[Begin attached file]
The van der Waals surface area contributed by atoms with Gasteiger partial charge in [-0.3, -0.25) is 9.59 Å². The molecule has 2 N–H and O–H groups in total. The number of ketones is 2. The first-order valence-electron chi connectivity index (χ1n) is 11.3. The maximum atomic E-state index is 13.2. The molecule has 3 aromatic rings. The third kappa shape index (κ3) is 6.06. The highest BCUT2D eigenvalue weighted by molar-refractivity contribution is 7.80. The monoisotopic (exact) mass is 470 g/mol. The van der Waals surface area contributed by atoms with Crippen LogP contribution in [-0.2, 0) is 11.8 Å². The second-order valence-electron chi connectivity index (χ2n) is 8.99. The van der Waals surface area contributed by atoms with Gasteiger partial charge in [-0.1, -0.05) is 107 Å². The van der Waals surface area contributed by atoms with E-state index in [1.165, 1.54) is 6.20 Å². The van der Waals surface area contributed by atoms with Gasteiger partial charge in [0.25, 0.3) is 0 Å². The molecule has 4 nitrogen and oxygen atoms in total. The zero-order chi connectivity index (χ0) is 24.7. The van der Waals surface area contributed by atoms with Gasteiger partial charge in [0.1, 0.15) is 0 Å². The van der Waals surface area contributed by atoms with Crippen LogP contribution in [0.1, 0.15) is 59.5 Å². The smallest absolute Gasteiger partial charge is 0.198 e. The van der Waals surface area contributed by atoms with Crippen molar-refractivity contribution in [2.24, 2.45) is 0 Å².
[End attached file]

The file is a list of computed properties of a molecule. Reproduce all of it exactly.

The van der Waals surface area contributed by atoms with Gasteiger partial charge in [-0.3, -0.25) is 9.59 Å². The molecule has 2 N–H and O–H groups in total. The number of ketones is 2. The first-order valence-electron chi connectivity index (χ1n) is 11.3. The maximum atomic E-state index is 13.2. The molecule has 3 aromatic rings. The third kappa shape index (κ3) is 6.06. The highest BCUT2D eigenvalue weighted by molar-refractivity contribution is 7.80. The monoisotopic (exact) mass is 470 g/mol. The van der Waals surface area contributed by atoms with Crippen LogP contribution in [-0.2, 0) is 11.8 Å². The second-order valence-electron chi connectivity index (χ2n) is 8.99. The van der Waals surface area contributed by atoms with Gasteiger partial charge in [-0.1, -0.05) is 107 Å². The van der Waals surface area contributed by atoms with E-state index in [1.165, 1.54) is 6.20 Å². The van der Waals surface area contributed by atoms with Gasteiger partial charge in [0.25, 0.3) is 0 Å². The molecule has 4 nitrogen and oxygen atoms in total. The zero-order chi connectivity index (χ0) is 24.7. The van der Waals surface area contributed by atoms with Gasteiger partial charge in [0.1, 0.15) is 0 Å². The van der Waals surface area contributed by atoms with Crippen LogP contribution in [0.1, 0.15) is 59.5 Å². The smallest absolute Gasteiger partial charge is 0.198 e. The van der Waals surface area contributed by atoms with Crippen molar-refractivity contribution in [2.24, 2.45) is 0 Å².